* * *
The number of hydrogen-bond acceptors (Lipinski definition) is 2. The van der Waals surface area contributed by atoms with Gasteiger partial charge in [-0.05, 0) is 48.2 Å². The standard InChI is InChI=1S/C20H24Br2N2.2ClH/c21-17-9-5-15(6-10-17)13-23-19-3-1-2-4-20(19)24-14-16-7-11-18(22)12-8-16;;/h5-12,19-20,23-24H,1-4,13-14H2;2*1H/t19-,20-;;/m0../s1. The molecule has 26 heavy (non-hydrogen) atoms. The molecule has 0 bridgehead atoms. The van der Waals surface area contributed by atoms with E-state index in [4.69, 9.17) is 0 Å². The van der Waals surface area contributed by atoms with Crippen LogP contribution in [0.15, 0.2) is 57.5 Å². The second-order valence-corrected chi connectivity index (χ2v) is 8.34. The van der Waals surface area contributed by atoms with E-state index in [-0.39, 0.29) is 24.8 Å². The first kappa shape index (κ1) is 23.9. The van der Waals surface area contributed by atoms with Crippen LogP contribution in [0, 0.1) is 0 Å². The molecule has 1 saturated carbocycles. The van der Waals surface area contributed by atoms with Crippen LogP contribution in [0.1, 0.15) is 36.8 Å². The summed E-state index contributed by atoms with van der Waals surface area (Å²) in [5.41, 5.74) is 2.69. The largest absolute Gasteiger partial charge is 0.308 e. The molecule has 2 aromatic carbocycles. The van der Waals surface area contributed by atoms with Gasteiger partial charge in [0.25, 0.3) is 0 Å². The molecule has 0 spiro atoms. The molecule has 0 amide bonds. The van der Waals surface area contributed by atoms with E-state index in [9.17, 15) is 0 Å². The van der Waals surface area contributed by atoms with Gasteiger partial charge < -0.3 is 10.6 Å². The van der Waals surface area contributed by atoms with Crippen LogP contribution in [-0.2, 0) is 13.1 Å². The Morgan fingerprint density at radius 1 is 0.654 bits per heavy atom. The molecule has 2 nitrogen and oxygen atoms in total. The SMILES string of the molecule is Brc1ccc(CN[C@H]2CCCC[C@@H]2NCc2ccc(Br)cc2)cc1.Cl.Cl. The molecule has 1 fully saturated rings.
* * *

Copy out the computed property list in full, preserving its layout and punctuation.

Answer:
The number of hydrogen-bond acceptors (Lipinski definition) is 2. The van der Waals surface area contributed by atoms with Gasteiger partial charge in [-0.05, 0) is 48.2 Å². The standard InChI is InChI=1S/C20H24Br2N2.2ClH/c21-17-9-5-15(6-10-17)13-23-19-3-1-2-4-20(19)24-14-16-7-11-18(22)12-8-16;;/h5-12,19-20,23-24H,1-4,13-14H2;2*1H/t19-,20-;;/m0../s1. The molecule has 26 heavy (non-hydrogen) atoms. The molecule has 0 bridgehead atoms. The van der Waals surface area contributed by atoms with E-state index in [4.69, 9.17) is 0 Å². The van der Waals surface area contributed by atoms with Crippen LogP contribution in [0.15, 0.2) is 57.5 Å². The second-order valence-corrected chi connectivity index (χ2v) is 8.34. The van der Waals surface area contributed by atoms with E-state index in [-0.39, 0.29) is 24.8 Å². The first kappa shape index (κ1) is 23.9. The van der Waals surface area contributed by atoms with Crippen LogP contribution in [0, 0.1) is 0 Å². The molecule has 1 saturated carbocycles. The van der Waals surface area contributed by atoms with Crippen LogP contribution in [0.1, 0.15) is 36.8 Å². The summed E-state index contributed by atoms with van der Waals surface area (Å²) in [5.41, 5.74) is 2.69. The largest absolute Gasteiger partial charge is 0.308 e. The molecule has 2 aromatic carbocycles. The van der Waals surface area contributed by atoms with Gasteiger partial charge in [0.25, 0.3) is 0 Å². The molecule has 0 spiro atoms. The molecule has 0 amide bonds. The van der Waals surface area contributed by atoms with E-state index in [9.17, 15) is 0 Å². The van der Waals surface area contributed by atoms with Gasteiger partial charge < -0.3 is 10.6 Å². The van der Waals surface area contributed by atoms with Crippen LogP contribution in [-0.2, 0) is 13.1 Å². The Morgan fingerprint density at radius 1 is 0.654 bits per heavy atom. The molecule has 2 nitrogen and oxygen atoms in total. The SMILES string of the molecule is Brc1ccc(CN[C@H]2CCCC[C@@H]2NCc2ccc(Br)cc2)cc1.Cl.Cl. The molecule has 1 fully saturated rings.